Indiana’s Sex Offender Registration Act’s provision requires those who are registered out of the state to also register in-state. People affected: this law violates the U.S. Constitution’s prohibition on ex post facto laws, our right to travel under its privileges and immunities clause, and right to equal treatment under the equal protection clause. Seventh Circuit (2021, en banc): Indiana's sex-offender registration law does not violate the right to travel. Neither does it violate the Ex Post Facto Clause. And, for good measure, it does not trigger heightened scrutiny under the Equal Protection Clause. District court (on remand): I get it, guys. That must mean that the law fails under rational-basis review. Seventh Circuit (this week): It does not because “requiring offenders who are already subject to the burdens of registration elsewhere rationally promotes public safety.”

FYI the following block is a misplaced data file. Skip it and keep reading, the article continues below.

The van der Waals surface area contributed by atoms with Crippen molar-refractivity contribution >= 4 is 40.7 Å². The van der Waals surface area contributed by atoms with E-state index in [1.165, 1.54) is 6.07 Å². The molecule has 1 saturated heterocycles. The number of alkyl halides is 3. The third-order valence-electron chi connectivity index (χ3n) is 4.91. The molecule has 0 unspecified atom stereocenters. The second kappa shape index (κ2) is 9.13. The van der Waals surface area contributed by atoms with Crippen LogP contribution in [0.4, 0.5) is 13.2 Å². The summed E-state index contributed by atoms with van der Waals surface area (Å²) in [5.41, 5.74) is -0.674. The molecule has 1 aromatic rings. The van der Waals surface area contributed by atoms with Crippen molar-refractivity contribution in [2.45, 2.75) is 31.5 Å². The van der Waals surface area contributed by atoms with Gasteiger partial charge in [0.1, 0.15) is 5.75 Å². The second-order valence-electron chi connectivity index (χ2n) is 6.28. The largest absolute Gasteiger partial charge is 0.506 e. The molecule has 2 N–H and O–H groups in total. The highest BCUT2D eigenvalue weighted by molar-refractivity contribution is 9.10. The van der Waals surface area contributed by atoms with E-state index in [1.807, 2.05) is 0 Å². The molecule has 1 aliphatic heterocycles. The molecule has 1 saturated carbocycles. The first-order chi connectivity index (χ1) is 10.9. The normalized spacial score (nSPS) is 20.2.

The case is Hope v. Comm’r of Ind. Dept. of Corr., No. 22-02150 (7th Cir. Apr. 27, 2023).